Like the story of the blind men and the elephant, we can all see things from different perspectives and come to different conclusions. Master BAs know that there are multiple vantage points from which to look at a problem and that as a result people may have quite different perspectives. As you become a master BA you need to be empathetic and to work with these differences in order to deliver something that adds value to a broad range of stakeholders, and not just to one narrow view.
Use your hands
We often hear people referred to as 'they are not a finisher' or 'they have the ideas but can't make it work in practice'. In addition to the using your head to think and your heart to collaborate, as a master business analyst you also need to be able to do the work and deliver the results - what we term 'disciplined delivery'.
Other traits of master business analysts
We have also found that master business analysts exhibit these traits:
- They are always learning
- They adapt to circumstances
- They commit to excellence
- They own the outcome
- They enable others
- They have a breadth of experience across a range of industries, organisations and projects
- They have a depth of business analysis experience.
The roadmap to becoming a master business analyst
To become a master business analyst:
- If you are an order taker you need to learn to 'lead' to deliver the change that the organisation actually needs rather than the features that stakeholders may initially ask for.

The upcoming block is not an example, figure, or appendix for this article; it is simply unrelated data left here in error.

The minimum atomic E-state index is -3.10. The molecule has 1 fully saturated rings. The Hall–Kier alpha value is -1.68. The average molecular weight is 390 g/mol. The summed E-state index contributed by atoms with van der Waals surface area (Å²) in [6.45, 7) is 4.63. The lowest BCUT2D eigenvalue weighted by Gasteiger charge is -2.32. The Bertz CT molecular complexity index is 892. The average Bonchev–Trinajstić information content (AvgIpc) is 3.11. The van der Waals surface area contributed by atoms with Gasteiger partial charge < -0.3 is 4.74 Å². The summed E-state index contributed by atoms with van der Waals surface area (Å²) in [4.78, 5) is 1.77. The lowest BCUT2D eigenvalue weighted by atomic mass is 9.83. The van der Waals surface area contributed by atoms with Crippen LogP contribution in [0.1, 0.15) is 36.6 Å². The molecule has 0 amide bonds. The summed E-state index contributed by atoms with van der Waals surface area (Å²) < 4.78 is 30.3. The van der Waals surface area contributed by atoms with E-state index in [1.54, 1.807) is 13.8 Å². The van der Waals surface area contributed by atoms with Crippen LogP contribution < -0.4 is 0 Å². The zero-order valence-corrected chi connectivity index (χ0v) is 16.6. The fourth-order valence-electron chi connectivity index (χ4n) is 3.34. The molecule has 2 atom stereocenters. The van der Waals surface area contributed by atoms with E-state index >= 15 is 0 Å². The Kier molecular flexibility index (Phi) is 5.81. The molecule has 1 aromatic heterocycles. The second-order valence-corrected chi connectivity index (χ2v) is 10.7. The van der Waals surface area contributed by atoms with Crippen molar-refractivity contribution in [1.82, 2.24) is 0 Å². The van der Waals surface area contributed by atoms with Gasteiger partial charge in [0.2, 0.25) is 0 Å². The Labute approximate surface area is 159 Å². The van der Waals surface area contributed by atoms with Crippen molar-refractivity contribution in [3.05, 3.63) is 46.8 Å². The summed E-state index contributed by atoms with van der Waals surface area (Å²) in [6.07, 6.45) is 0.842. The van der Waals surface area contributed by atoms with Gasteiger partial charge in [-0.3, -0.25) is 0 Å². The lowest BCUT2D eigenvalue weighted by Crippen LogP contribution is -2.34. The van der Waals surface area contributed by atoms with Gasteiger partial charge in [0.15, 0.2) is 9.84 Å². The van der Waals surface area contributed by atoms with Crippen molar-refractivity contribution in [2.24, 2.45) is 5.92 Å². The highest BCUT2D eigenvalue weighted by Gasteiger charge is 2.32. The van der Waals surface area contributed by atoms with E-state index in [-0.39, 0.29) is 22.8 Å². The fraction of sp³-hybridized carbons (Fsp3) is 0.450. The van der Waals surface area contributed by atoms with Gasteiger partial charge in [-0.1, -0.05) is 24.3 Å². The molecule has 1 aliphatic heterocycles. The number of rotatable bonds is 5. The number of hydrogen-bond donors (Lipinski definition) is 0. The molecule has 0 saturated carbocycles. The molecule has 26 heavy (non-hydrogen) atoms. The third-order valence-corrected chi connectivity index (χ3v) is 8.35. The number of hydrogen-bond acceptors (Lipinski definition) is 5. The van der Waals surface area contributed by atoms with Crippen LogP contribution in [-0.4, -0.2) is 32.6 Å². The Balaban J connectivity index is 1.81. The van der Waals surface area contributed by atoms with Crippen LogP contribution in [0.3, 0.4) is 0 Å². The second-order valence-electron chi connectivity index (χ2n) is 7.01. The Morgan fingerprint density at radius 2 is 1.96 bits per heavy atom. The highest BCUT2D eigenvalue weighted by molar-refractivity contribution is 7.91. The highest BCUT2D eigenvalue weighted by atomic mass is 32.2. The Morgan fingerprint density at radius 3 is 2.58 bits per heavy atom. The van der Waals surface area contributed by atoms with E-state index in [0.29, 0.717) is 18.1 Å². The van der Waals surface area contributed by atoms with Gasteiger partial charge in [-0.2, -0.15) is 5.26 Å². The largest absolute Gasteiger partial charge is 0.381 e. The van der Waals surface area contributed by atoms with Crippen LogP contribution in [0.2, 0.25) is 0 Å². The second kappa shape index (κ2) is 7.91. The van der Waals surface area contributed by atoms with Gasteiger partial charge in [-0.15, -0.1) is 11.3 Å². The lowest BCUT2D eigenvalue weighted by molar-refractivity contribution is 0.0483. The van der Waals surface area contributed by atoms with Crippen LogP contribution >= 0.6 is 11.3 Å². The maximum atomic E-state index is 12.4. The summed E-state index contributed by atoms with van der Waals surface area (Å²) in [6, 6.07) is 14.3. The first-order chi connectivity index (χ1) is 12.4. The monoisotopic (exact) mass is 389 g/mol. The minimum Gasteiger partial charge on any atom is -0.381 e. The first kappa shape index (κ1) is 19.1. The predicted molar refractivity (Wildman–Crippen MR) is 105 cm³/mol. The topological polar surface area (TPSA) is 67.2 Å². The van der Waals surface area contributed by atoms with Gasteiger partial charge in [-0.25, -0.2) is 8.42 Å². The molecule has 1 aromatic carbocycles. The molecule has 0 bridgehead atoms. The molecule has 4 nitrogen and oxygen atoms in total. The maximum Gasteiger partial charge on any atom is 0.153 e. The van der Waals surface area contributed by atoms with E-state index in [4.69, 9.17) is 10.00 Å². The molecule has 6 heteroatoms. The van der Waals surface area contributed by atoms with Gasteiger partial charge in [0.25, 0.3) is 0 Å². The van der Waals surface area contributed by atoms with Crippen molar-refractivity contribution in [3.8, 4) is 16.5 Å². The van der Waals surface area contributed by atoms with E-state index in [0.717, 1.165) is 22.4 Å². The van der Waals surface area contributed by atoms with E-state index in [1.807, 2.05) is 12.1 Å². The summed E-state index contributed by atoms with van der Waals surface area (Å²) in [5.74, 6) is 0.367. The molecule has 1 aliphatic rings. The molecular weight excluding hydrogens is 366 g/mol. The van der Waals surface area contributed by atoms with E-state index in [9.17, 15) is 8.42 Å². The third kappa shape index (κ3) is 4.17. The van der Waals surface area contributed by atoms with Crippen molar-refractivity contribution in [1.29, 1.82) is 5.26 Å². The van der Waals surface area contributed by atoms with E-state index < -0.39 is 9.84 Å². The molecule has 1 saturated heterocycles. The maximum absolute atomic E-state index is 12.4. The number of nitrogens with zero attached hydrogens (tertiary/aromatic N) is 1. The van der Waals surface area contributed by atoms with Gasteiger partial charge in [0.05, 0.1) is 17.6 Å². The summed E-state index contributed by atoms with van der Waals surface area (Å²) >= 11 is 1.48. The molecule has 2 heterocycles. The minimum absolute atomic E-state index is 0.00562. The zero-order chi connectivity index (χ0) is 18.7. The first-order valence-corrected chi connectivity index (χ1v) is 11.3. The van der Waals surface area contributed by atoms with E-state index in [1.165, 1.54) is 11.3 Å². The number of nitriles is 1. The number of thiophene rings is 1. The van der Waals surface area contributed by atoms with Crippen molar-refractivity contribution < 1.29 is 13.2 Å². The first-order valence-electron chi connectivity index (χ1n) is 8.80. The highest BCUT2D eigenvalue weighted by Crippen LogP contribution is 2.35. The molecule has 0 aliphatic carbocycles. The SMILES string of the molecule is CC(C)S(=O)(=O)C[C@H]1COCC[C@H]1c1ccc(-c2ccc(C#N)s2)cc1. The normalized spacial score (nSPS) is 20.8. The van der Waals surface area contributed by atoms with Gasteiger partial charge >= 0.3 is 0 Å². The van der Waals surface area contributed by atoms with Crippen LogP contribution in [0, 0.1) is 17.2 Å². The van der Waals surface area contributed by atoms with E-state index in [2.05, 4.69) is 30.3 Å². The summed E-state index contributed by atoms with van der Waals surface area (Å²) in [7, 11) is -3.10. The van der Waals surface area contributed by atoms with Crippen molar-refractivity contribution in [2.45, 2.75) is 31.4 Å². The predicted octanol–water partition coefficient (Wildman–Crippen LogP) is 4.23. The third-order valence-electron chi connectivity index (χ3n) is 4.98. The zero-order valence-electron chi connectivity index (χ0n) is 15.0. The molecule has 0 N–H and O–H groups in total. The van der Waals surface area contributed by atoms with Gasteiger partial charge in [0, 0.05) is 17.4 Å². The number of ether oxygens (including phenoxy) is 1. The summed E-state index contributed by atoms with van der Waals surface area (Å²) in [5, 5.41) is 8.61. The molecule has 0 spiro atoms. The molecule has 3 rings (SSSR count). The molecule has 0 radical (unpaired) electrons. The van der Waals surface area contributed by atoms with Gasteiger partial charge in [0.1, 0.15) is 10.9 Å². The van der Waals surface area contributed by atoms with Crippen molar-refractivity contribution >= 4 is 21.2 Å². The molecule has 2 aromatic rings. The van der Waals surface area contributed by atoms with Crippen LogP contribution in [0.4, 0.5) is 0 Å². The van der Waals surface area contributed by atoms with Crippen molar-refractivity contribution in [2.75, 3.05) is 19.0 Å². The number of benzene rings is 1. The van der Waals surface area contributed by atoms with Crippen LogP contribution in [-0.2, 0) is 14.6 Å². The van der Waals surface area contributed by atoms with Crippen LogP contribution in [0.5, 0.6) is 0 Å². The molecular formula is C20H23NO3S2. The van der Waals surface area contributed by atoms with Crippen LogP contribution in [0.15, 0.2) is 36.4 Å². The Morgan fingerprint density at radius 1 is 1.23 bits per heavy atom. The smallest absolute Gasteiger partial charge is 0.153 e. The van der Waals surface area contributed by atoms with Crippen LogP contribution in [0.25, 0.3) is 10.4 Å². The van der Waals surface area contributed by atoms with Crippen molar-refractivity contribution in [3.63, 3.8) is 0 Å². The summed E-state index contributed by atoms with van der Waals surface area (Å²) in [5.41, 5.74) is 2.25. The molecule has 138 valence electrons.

- If you are a methodologist you need to 'listen' to help you focus on the business and its real problems and not be distracted policing process adherence.
- If you are a subject matter expert you need to 'learn' about business analysis and how your business needs to change, rather than staying rooted in what your business is today.
- If you are an evangelist you need to 'let go' and focus on turning a wider vision (which will undoubtedlybe different from yours) into reality.
Mastery comes when we do the right things the right way.
Becoming a master BA is a journey, it is not a destination. A journey that requires commitment and discipline. Good luck in your travels.
Paul Ramsay is an Equinox IT Director and Principal Consultant based in the company's Wellington office. He was the founding president of the IIBA New Zealand chapter and was recently recognised by the IIBA with a 'Recognition of Outstanding Service' award.